Timothy: If you’ve been trained as animators or in graphic design and illustration or painting, you rely on a peripheral world. We’ve never asked our puppets to talk. So in that sense it frees them, therefore frees the imagery and you, individually, have to read it. You’re not being told to think. It’s for you to interpret. In that sense, it’s more like ballet, where a choreographer choreographs rhythms, but there’s never dialogue. So it gets much closer to the world we inhabit. Stephen: Are you talking about the visual textures? Timothy: It was our mother who took us to flea markets. We were always drawn towards texture, towards the organic, nothing shiny and computer-like. It’s in our side of the family: there are cabinetmakers, there were tailors on one side. And I think wood, the organic, is really crucial; found objects, dispossessed objects. Stephen: And that they possess memory. History is something they’ve brushed up against, and they hold all of history in their bodies. And for us it’s a way of wanting to release that side of their history, if possible.
The Adventures of Baron Munchausen
This spot could be reserved for any one of Terry Gilliam’s carnivalesque, imaginative epics, but the director’s fabled 1988 film, The Adventures of Baron Munchausen, has the fascinating distinction of exceeding its budget by some $23 million.
One woman’s wounded psyche is reflected in the crumbling interior of her claustrophobic apartment, the walls of which eventually come to life and try to consume her.
Phantom of the Paradise
The Dissolve’s Keith Phipps discusses some of the design elements in Brian De Palma’s cult horror opera, 1974’s Phantom of the Paradise:
Jack Fisk, a still-active production designer who’s frequently collaborated with David Lynch, Terrence Malick, and Paul Thomas Anderson. Here, he creates the film’s expressionistic world via outrageous sets, like Swan’s intimidating office and The Paradise itself, with its twisty corridors and hidden spaces. It’s a good thing, too, since De Palma was clearly working with a limited budget. The film unfolds in just a few places, but those places are memorable and, true to form, De Palma’s camera seems to find every inch of them, making what could have felt dinky and claustrophobic seem like a real, and dangerous, place.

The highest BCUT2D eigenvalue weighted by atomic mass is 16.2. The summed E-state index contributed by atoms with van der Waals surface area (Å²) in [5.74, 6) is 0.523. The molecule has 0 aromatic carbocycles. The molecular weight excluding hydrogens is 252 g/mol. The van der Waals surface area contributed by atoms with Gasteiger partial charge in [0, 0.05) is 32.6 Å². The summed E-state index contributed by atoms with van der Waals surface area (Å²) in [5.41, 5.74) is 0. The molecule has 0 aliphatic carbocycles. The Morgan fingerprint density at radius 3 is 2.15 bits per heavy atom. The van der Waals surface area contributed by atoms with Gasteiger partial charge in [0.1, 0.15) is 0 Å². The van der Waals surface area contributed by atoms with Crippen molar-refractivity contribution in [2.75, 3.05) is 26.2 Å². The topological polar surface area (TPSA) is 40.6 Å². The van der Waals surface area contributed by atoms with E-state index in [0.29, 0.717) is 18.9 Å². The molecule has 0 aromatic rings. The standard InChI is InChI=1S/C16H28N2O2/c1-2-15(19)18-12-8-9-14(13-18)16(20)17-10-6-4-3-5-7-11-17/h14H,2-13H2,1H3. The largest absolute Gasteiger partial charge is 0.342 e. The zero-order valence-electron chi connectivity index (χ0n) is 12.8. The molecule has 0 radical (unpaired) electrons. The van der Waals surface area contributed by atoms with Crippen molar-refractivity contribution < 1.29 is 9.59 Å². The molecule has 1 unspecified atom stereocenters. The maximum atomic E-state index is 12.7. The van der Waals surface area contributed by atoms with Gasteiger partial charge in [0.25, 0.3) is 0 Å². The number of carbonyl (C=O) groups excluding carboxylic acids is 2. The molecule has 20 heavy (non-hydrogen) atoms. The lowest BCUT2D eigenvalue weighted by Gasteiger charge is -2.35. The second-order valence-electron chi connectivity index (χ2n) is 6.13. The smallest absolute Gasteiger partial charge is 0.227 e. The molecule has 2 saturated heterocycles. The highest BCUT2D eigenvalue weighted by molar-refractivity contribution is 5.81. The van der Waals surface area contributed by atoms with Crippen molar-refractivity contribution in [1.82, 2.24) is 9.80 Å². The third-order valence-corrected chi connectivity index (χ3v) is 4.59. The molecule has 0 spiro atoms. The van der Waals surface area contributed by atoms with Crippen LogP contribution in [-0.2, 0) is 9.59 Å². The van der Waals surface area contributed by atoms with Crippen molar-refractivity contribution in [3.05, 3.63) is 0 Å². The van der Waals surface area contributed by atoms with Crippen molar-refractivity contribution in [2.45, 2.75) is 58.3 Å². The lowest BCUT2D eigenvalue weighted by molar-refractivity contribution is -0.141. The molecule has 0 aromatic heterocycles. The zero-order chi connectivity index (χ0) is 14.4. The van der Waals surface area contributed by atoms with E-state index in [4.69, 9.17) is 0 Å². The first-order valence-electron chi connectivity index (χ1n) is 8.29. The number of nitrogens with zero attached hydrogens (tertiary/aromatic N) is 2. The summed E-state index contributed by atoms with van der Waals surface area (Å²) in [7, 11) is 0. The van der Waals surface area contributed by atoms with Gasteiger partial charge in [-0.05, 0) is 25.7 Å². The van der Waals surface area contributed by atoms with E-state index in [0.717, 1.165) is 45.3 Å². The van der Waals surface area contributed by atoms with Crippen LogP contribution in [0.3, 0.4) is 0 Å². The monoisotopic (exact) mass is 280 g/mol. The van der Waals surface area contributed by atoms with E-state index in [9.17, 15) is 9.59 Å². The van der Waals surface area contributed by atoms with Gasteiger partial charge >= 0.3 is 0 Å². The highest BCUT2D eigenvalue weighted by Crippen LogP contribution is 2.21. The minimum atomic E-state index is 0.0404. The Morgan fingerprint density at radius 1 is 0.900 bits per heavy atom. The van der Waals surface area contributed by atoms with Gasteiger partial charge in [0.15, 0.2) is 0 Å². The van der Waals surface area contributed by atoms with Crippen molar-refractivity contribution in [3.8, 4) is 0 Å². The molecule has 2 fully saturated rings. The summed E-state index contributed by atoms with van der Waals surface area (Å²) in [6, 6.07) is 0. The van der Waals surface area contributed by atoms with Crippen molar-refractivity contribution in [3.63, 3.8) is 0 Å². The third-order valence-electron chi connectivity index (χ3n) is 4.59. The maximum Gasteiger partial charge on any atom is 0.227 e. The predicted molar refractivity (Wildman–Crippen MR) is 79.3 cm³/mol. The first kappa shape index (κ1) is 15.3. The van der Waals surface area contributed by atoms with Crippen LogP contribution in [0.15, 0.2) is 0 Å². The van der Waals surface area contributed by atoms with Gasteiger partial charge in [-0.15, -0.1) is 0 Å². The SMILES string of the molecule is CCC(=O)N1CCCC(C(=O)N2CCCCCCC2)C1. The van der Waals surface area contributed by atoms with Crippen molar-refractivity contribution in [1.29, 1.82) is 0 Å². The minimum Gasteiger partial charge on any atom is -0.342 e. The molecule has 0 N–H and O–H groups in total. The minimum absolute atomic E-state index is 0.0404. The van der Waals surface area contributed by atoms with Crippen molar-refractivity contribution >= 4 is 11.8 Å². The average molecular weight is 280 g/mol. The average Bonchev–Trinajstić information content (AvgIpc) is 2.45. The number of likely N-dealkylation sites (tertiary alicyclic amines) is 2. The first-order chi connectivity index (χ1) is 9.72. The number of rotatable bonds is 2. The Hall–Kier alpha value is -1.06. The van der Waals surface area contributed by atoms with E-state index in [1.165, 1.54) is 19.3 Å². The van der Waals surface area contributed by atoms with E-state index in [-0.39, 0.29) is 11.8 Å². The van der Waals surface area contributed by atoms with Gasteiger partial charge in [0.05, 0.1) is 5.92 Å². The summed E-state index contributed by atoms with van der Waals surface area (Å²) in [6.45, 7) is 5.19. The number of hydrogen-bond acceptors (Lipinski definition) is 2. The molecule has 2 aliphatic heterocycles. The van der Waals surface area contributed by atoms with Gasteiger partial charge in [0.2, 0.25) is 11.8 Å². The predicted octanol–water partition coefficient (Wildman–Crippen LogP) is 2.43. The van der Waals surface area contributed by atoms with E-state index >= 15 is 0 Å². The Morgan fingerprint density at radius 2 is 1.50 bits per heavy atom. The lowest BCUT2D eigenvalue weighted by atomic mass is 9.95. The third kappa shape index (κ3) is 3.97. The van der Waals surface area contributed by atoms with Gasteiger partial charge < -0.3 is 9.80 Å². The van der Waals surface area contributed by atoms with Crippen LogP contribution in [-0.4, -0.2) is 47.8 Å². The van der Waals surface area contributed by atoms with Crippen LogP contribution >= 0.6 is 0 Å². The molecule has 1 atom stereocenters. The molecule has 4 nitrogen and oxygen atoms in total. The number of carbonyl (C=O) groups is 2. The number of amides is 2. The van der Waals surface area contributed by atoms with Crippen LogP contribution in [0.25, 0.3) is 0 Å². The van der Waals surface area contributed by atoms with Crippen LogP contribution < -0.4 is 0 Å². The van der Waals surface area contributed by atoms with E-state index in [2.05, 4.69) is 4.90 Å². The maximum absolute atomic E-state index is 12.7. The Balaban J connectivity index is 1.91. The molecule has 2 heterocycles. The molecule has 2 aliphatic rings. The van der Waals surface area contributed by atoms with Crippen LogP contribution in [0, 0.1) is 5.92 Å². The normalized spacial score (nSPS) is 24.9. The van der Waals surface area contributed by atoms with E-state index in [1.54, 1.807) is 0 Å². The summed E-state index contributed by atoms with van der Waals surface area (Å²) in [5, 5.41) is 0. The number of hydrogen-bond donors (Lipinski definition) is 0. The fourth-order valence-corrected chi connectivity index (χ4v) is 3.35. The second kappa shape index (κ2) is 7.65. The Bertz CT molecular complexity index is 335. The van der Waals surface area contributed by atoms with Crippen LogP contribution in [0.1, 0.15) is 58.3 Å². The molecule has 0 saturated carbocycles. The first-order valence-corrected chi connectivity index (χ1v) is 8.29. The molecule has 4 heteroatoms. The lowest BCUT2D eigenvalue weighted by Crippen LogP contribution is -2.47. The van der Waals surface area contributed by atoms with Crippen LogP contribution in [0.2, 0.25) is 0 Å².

The recent Scream Factory Blu-ray release features an audio commentary track with Fisk for more in-depth design info. Fun fact: Sissy Spacek, who later starred in De Palma’s Carrie, worked as set dresser on the film with Fisk, who was her boyfriend at the time (and is now her husband).
Blood and Black Lace
In 1964, painter and cinematographer Mario Bava directed a landmark movie in the giallo genre — a violent and stylish type of Italian thriller popular during the ’60s and ’70s. Blood and Black Lace presented a startling vision of the uncanny, set in a grandiose fashion house where scarlet-skinned mannequins helped set the tone for the psychodrama.
“I got the best art director in the world, Enrico Sabbatini, and I think a lot of the effectiveness of that film comes from his efforts,” director Radley Metzger said of the set (and costume) designer behind 1969’s Camille 2000. Metzger’s glossy and erotic adaptation of Alexandre Dumas’ The Lady of the Camellias exudes a pop art, avant-garde aesthetic.
The Brides of Dracula
British film studio Hammer is known for their lush, gothic horror tales from the ‘60s and ‘70s. Hammer Films rights and archive consultant Marcus Hearn believes the opulent palette of Hammer’s The Brides of Dracula features some of the studio’s greatest designs (including several incredible and convincing matte paintings):
The Brides of Dracula is the best of the Gothic horrors. It’s an erotic, elegant film with incandescent photography, a beautiful leading lady and Peter Cushing as the definitive Van Helsing. A treat from beginning to end.
Carnival of Souls
Herk Harvey’s Carnival of Souls is one of the best looking films lost in the ether of the public domain. A church organist’s life is transformed after a car crash and an encounter with a ghoulish figure. Dramatic black-and-white photography and inventive camerawork capture the breathtaking set pieces (a ghostly pavilion and majestic church). It’s an impressive creative feat for a director whose previous experience was limited to industrial and educational films.
The Grand Budapest Hotel
Director Wes Anderson on finding the perfect location to create the fictional Republic of Zubrowka where The Grand Budapest Hotel takes place:
We found this department store in this town called Gorlitz, which is in Saxony. Half of it is in Germany and the other half is in Poland. It’s on the border and it’s about 20 minutes from [the] Czech Republic, so in a way it’s really right where our story would be if there was such a place. … This department store that we found, we made into our hotel — the big entrance hall of our hotel — and then we found everything else from the movie within a certain radius of that department store, and we discovered all sorts of things and people as we traveled around, figuring it all out. We made a pastiche of the greatest hits of Eastern Europe.
I thought we were going to find the perfect hotel and that we’d just do it there. We didn’t. We looked for a very long time and we found all kinds of great parts of hotels and ideas, but we didn’t find the right one. In fact, the more we looked, the more we wanted to use things from multiple places. So eventually, we … decided we’re going to do a miniature. We set to work on designing it.